Although the long-term participation in physical activity may be important to lower mortality risk, a recent study in JAMA provides evidence that becoming physically active later in adulthood (40-61 years of age) may convey comparable health benefits.
The cohort study of 315,059 participants found that maintaining physical activity from adolescence into later adulthood was associated with 29% to 36% lower risk of all-cause mortality and that being inactive but increasing physical activity during midlife was associated with 32% to 35% lower risk for mortality.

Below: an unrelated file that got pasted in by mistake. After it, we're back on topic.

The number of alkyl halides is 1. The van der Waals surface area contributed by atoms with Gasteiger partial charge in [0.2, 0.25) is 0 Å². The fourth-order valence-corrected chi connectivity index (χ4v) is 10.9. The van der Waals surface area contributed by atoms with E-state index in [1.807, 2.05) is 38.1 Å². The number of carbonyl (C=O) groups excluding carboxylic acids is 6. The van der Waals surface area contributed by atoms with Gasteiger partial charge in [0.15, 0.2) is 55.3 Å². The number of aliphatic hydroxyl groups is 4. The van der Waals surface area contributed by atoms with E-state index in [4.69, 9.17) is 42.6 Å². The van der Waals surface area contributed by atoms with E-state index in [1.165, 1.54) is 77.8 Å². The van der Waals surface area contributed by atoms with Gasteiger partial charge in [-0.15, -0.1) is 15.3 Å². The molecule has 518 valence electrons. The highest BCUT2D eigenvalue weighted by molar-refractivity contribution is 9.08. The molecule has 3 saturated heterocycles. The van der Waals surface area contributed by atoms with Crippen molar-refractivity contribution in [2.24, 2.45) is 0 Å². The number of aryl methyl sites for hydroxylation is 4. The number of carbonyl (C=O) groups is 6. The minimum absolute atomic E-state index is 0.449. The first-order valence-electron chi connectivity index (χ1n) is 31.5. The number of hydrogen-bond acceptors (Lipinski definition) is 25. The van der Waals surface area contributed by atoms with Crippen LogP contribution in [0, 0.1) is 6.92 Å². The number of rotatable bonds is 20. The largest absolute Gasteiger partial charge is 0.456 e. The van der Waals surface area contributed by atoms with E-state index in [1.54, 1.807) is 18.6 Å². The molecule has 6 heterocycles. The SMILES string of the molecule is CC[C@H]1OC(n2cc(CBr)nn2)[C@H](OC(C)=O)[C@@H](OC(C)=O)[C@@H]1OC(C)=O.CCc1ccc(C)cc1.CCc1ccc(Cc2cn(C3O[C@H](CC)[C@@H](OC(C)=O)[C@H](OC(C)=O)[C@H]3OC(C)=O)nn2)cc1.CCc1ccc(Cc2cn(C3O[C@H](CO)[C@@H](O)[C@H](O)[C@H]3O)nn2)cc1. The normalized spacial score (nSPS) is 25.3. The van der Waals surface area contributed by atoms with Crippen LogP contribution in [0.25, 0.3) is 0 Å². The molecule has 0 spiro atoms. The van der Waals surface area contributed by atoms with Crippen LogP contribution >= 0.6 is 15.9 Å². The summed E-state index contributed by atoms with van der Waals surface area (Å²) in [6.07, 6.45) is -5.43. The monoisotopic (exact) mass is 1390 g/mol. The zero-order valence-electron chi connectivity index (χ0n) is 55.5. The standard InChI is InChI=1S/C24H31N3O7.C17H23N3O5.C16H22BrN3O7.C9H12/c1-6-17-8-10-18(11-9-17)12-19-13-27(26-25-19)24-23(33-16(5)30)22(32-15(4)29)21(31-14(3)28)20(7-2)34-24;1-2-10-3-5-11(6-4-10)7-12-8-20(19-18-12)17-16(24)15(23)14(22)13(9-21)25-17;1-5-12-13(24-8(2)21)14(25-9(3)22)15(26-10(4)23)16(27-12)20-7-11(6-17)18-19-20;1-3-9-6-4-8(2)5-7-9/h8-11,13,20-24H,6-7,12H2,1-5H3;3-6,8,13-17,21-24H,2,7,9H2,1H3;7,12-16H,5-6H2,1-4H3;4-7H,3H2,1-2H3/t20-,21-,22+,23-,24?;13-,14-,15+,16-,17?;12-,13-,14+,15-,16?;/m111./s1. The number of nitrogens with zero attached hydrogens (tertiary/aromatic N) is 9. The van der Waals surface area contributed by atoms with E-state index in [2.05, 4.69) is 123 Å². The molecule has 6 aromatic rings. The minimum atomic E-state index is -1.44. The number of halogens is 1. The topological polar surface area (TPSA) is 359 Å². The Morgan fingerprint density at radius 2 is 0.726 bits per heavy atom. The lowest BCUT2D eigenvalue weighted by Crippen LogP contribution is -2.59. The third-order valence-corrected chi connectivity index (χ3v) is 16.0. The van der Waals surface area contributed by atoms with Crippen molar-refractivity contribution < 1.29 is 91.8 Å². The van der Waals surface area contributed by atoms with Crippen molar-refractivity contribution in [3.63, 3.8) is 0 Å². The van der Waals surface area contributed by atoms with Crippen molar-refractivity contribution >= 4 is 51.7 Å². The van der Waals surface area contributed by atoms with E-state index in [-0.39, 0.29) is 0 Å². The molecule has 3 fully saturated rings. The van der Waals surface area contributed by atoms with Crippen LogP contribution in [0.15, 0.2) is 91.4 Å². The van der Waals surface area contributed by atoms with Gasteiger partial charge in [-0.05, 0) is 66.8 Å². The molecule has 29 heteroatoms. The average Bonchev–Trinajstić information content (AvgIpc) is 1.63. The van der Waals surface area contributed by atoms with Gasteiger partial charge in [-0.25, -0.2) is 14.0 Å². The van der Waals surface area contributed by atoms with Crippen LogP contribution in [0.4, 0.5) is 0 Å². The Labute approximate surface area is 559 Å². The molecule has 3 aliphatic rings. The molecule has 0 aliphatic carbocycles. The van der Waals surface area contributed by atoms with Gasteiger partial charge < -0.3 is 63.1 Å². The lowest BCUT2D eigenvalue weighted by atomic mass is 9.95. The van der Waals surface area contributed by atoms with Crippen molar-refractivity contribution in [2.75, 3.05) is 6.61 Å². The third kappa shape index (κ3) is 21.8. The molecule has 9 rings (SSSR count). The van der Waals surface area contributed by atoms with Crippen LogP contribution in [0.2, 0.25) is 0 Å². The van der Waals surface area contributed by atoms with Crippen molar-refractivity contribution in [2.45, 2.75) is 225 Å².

Good news for those who are aging and beginning to realize the importance of their health while cultivating a desire to live a better quality of life for as long as possible, but may not have had the motivation, time, or know how to integrate meaningful physical activity into their lives. It's not too late.
It may begin with a walk to the mailbox each day, an evening stroll, or an early morning brisk walk. The key is to begin.
Reference: Saint-Maurice PF, Coughlan D, Kelly SP, et al. Association of Leisure-Time Physical Activity Across the Adult Life Course With All-Cause and Cause-Specific Mortality. JAMA Netw Open. 2019;2(3):e190355. doi:10.1001/jamanetworkopen.2019.0355